I promised myself once I would never break a bone. So much for that
It’s been nearly five months. The bruises have faded, the fracture has remodeled, the deep, dime-sized gash in my hip has formed a lovely scar. I’m practically good as new.
As a child whose knees constantly demanded Band-Aids, I became fascinated by how quickly the body reacts to injury. From broken bones to deep wounds, the process of regeneration is like magic.
Inspecting my hip the other morning, I noticed a soft new layer of scar tissue. My eyes wandered over to the fresh yogurt I was blindly spooning into a jar, and then back to the scar. I thought, making yogurt at home is essentially regeneration. A delicious one at that.
You can make yogurt in your own home for a fraction of what it costs to buy. It is tastier, has a superior texture, creates less waste, and is more nutritious than most packaged varieties. And because it’s homemade, you control the variables. Like sweeter yogurt? Add a drizzle of honey or maple syrup, cinnamon maybe. Want a thick yogurt? Start with milk that has a high percent milkfat, like 2% or whole.
The process requires only two ingredients and three to four steps, none of which are difficult: Heating and cooling (of milk); Inoculating with a starter (plain yogurt); Incubating in a warm environment (aka wrap in a towel); and Draining (through cheesecloth — optional). If you want to keep a batch going more or less indefinitely, save a tablespoon from the last batch and use it as the starter to regenerate more yogurt.
When just set it quivers like a plated flan — a beautifully creamy treat, to be sure. If you can harness your willpower and chill the jar several hours, it firms up like pudding, thick enough to hold your spoon upright. Yogurt could never taste better.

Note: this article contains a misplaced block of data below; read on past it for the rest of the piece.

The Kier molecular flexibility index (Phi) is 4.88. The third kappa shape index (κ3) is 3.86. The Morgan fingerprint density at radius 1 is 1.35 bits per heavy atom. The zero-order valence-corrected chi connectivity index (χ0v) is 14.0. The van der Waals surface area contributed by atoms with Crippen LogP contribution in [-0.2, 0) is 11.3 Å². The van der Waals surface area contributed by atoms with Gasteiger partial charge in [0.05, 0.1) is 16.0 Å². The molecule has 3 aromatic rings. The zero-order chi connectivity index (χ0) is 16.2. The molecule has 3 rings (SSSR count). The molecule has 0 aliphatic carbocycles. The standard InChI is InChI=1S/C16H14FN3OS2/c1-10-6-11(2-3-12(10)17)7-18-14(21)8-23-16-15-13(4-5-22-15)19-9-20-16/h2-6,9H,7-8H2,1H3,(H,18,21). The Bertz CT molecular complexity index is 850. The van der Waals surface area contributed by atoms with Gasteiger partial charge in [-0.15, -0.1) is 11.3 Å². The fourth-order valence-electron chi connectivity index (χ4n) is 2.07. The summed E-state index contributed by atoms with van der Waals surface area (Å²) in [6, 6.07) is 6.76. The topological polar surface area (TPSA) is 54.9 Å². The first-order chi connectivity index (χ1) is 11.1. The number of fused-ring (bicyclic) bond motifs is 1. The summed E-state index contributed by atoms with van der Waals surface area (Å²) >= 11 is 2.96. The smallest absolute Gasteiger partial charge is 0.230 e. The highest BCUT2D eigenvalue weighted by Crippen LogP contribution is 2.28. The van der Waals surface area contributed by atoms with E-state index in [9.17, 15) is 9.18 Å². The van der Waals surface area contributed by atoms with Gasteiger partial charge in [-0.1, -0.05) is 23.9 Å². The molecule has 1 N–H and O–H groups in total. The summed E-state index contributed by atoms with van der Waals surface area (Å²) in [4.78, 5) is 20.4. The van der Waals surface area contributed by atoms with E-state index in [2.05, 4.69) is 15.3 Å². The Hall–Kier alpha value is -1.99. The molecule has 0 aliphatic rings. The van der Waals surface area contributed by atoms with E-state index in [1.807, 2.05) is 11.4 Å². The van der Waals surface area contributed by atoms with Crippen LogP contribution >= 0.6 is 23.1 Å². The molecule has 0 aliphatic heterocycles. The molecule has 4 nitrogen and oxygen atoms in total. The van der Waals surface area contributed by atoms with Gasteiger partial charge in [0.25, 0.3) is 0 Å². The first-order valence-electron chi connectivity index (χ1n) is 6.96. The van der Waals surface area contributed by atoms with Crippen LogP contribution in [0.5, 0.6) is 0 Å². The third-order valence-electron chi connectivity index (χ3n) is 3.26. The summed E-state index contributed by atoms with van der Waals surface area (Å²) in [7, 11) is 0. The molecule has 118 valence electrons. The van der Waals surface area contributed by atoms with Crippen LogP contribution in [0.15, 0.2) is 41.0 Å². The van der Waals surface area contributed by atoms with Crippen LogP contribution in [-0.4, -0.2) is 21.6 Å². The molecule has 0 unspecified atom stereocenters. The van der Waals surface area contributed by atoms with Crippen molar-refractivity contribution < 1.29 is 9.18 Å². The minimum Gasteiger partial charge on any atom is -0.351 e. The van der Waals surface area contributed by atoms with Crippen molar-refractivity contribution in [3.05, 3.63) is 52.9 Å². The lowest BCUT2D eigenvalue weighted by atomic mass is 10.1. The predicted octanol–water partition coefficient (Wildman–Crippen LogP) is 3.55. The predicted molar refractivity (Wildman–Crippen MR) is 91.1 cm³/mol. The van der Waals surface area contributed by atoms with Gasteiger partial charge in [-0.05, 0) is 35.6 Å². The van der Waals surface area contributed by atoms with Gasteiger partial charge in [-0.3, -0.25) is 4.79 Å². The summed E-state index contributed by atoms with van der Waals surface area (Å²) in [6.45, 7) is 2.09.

Shown above is a yogurt parfait I made for breakfast today. Yogurt on the bottom, cubes of cantaloupe, sections of blood orange (save that wonderful juice to sip), ground flaxseed and almond coconut granola. Pretty and extremely nutritious. A perfect way to “Eat Right with Color” for National Nutrition Month.
However you choose to eat it — out of the jar plain, in a parfait, dolloped on top of oatmeal or a hearty soup, with warm naan — remember to save that last tablespoon for yogurt regeneration!
Homemade Yogurt [makes 2 1/2 cups yogurt]
Both soy and goat’s milk should work as well as cow’s, though I haven’t personally tried either.
1 heaping T plain low-fat, whole milk or Greek yogurt, containing active cultures (but no additives, stabilizers, etc.) — I used Dannon Plain Fat Free Yogurt
2 1/2 c good quality whole, 2% or 1% milk
Heating and Partly Cooling: Over medium to medium-high heat, bring the milk to a full boil in a saucepan, then turn down the heat and simmer 7 minutes. Pour the scalded milk into a bowl, through a strainer or cheesecloth if you have acquired any brown bits around the edge, and cool until you can hold your finger in the milk and count to 10. (I worked by feel, but if you’d like a temperature target, shoot for 110° F. It should be about 20 minutes either way.)
Inoculating: Place the yogurt in a small dish and add some of the milk to it to warm it up, then whisk it back into the milk.
Incubating: Pour into a clean glass jar, wrap with a towel or scarf and put in a warm place for 8 hours or overnight. (I chose to place them inside of the not-running microwave.)
Draining (optional): Line a colander or mesh strainer with tight-woven cheesecloth or butter muslin (even an old, clean white t-shirt or or handkerchief will suffice). Set it over a pot or bowl deep enough to hold up to 1 c liquid. Pour or scrape the yogurt into the colander and drain until it has lost close to half its volume in whey, usually about 3 to 4 hours. Turn out the drained yogurt into a larger bowl, and stir it as smooth as possible with a wooden spoon.
After the rest, put the jar in the fridge to chill before eating. The yogurt will last 1 to 2 weeks in the refrigerator. Make sure to save a few tablespoons to make the next batch. It will most reliably keep up its (culture) activity if you use it within a week (preferably less) of making.
Adapted from The Family Kitchen